31         List<Contact> contacts = _provider.GetContacts();

32         _dispatcher.BeginInvoke(DispatcherPriority.ApplicationIdle,

33             new ThreadStart(delegate

34                 {

35                     _contacts.Clear();

36                     foreach (Contact contact in contacts)

37                         _contacts.Add(contact);

38                 }));

39     }

40 }

That's it! Now if you run the application and edit the XML file the WPF application will update as soon as you hit save. Magic! Now in a real world application you're probably not going to be using a local file, so the next step will be to migrate our Provider to WCF. This will done in part 2 since this post is already too long...

Technorati Tags: WPF WCF

Thursday, March 29, 2007 11:46:33 AM (Pacific Standard Time, UTC-08:00)
Great article, that's exactly what I was looking for. Any chance of having the source code posted (all 3 articles) someday?
Thursday, November 15, 2007 2:13:52 AM (Pacific Standard Time, UTC-08:00)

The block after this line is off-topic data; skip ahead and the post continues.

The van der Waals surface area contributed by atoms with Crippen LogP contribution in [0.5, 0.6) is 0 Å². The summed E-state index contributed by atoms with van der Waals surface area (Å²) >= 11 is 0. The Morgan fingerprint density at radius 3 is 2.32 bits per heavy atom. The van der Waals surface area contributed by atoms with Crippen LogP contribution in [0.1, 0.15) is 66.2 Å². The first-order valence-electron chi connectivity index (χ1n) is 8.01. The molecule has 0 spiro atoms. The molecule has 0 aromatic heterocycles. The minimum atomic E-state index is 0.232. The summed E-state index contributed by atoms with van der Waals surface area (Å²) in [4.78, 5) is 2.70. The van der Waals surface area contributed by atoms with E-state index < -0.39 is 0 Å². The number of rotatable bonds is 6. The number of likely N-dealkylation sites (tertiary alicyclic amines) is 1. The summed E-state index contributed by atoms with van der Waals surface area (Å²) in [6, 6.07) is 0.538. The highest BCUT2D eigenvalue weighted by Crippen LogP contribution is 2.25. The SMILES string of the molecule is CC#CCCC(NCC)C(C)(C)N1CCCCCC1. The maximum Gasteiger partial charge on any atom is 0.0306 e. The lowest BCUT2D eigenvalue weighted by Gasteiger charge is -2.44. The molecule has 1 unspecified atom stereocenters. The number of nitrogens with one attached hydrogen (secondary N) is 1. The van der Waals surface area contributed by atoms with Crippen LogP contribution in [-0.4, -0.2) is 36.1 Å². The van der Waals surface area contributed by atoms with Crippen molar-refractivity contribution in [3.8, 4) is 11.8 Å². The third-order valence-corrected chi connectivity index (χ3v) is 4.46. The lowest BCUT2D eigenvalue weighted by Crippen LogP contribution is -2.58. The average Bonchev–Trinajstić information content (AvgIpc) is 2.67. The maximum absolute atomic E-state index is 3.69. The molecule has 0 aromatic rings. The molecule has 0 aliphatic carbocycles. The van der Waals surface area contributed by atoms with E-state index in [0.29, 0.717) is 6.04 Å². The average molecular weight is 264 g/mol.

I realise its a while since you wrote this series (which was excellent!) but I was wonder if you could provide some advice. I've got a pretty basic ViewModel that is used to edit the properties of a single object. There are two buttons in the template for the ViewModel. They are OK and Cancel and htey are bound to commands in the ViewModel. Basically I'd like to display the ViewModel template in a dialog box and close the box when either of the buttons is hit. Problem is, I dont have any reference to the container.. never mind being able to get access to a DialogResult that I can set! Any ideas on how you go about implementing a seemingly simple modal dialog in M-V-VM??